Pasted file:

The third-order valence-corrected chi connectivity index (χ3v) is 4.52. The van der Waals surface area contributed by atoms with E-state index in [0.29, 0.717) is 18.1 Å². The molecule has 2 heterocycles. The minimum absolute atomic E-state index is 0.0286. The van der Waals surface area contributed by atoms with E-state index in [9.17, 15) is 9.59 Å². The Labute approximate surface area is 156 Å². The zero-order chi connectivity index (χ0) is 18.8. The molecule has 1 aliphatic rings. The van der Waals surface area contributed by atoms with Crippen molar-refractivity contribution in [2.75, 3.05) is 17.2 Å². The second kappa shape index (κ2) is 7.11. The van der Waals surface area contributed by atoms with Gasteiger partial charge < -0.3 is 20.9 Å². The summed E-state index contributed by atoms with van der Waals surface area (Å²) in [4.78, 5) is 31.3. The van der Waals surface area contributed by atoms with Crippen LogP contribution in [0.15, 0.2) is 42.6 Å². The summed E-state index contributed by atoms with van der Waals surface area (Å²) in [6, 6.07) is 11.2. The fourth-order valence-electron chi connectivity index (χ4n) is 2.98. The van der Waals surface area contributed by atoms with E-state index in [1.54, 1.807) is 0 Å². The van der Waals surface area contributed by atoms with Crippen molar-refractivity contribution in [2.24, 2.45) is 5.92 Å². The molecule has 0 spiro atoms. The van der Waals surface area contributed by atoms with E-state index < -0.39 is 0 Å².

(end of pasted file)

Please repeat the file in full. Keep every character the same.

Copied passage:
The third-order valence-corrected chi connectivity index (χ3v) is 4.52. The van der Waals surface area contributed by atoms with E-state index in [0.29, 0.717) is 18.1 Å². The molecule has 2 heterocycles. The minimum absolute atomic E-state index is 0.0286. The van der Waals surface area contributed by atoms with E-state index in [9.17, 15) is 9.59 Å². The Labute approximate surface area is 156 Å². The zero-order chi connectivity index (χ0) is 18.8. The molecule has 1 aliphatic rings. The van der Waals surface area contributed by atoms with Crippen molar-refractivity contribution in [2.75, 3.05) is 17.2 Å². The second kappa shape index (κ2) is 7.11. The van der Waals surface area contributed by atoms with Gasteiger partial charge < -0.3 is 20.9 Å². The summed E-state index contributed by atoms with van der Waals surface area (Å²) in [4.78, 5) is 31.3. The van der Waals surface area contributed by atoms with Crippen LogP contribution in [0.15, 0.2) is 42.6 Å². The summed E-state index contributed by atoms with van der Waals surface area (Å²) in [6, 6.07) is 11.2. The fourth-order valence-electron chi connectivity index (χ4n) is 2.98. The van der Waals surface area contributed by atoms with E-state index in [1.54, 1.807) is 0 Å². The van der Waals surface area contributed by atoms with Crippen molar-refractivity contribution in [2.24, 2.45) is 5.92 Å². The molecule has 0 spiro atoms. The van der Waals surface area contributed by atoms with E-state index < -0.39 is 0 Å².